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Video: Making 60 Pounds of Sopressata with the Sodfather

By Chuck Sudo in Food on Dec 5, 2011 8:45PM

I was one of the judges for Frank Balestri's sopressata contest in September and had such a good time I asked Balestri to keep me in the loop the next time he makes some "supersod." In five short years, Balestri's contest has grown from a small endeavor to one that drew nearly 800 guests and over 50 entries from across the country. Balestri is also at the vanguard of a growing community of men and women making their own sopressatas at home, keeping family recipes alive while passing them down to younger generations.

Chicagoist readers know I have a checkered history with charcuterie. The opportunity to learn to make sopressata from a master in Balestri was something I didn't want passing.

I made my way to Balestri's home on the Southwest side Saturday morning. Joining us was my neighbor Phillip Speciale, longtime manager at Jilly's and the founder of the website Great Chicago Italian Recipes; Coco Pazzo executive chef Chris Macchia and pastry chef Stephanie Mazzone; and Berwyn firefighter Mario Manfredi, who also makes his own sod. Manfredi picked up 60 pounds of coarse ground pork butt from International Meat Company on the West side. "This meat was mooing yesterday," Balestri said.

It was also still cold as the group donned gloves and spread it out along a freshly washed and disinfected stainless steel table set up in Balestri's dining room. Working with colder meat, Balestri said, allows for better mixing of the spices and cure.

Cayenne, red pepper and Calabrian paste all added heat, while the paste and paprika added color. The cure prevents spoilage. The group then folded everything into the meat, like kneading dough by hand, picking out larger chunks of fat, until the mix had a bright red color. Voila, we had just made fresh Italian sausage.

From there, Balestri pulled aside a few ounces for his wife Denise to fry to a crisp and taste. This would determine if any extra spices were necessary. The sausage had a solid heat on the palate and a creeper heat on the back of the throat. Denise Balestri said, "It's choking me up a bit."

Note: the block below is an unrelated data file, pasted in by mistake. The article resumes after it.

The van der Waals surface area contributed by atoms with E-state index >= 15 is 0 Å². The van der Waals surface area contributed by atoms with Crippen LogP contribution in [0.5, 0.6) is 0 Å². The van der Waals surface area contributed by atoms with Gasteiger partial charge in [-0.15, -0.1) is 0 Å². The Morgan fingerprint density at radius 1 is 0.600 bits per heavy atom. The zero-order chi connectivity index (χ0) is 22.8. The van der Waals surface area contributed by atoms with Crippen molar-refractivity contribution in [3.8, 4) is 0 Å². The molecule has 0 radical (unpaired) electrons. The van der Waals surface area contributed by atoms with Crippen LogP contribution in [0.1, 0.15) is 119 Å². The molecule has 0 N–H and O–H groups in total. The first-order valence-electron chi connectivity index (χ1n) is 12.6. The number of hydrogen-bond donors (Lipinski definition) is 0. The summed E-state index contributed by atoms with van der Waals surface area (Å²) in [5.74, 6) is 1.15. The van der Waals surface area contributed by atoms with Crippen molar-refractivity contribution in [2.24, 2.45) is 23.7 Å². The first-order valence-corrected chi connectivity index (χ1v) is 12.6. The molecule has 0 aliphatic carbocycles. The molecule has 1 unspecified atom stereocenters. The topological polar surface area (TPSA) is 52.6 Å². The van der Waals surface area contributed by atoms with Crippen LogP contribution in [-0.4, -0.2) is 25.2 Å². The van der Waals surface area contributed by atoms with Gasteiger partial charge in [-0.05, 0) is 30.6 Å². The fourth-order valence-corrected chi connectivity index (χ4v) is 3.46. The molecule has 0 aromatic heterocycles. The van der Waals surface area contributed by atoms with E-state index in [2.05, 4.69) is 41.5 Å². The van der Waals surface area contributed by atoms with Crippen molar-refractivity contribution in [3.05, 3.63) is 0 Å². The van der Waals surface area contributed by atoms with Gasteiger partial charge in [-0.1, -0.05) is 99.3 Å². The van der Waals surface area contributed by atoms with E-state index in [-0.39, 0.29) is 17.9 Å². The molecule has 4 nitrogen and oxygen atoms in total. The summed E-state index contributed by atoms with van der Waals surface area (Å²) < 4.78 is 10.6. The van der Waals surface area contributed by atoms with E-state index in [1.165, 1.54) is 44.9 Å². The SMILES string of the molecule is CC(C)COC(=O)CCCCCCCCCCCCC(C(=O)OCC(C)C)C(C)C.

"That means it's right where we want it," Balestri replied.

The meat was then divided into a dozen smaller balls to be fitted into a hand-cranked stuffer. ("My grandmother used to stuff her sods with a funnel and a thimble," be remembered.) Balestri had prepared beef intestine casings, which were turned inside out and washed in a solution of water and fresh lemons, to stuff with the sausage. As he and Speciale worked to tie off the casings so that they made two "sticks" at a time to hand, while Macchia slowly cranked the stuffer. Balestri and Manfredi poked holes into the casing. "this allows water to evaporate, prevents spoilage and allows for ventilation," Balestri explained.

Balestri has done so many of sopressatas over the years that he can tell by eyesight how long and thick he wants his sods.

This process went on and on, with the occasional break for Balestri to bake a couple of strombolis or uncork bottles of his homemade wine, for the following 2 hours. By 1 p.m. we had fashioned 56 sopressatas for hanging in Balestri's garage.

And what a garage it was. Balestri has set up his garage so that he can maintain a constant 40 degrees during his sod-making season from late November through February. Balestri lets his sopressatas hang for a week. They're then transferred to a press, where they stay for another week and develop a dog bone shape. From the press, Balestri hangs them back up for 7-8 weeks more.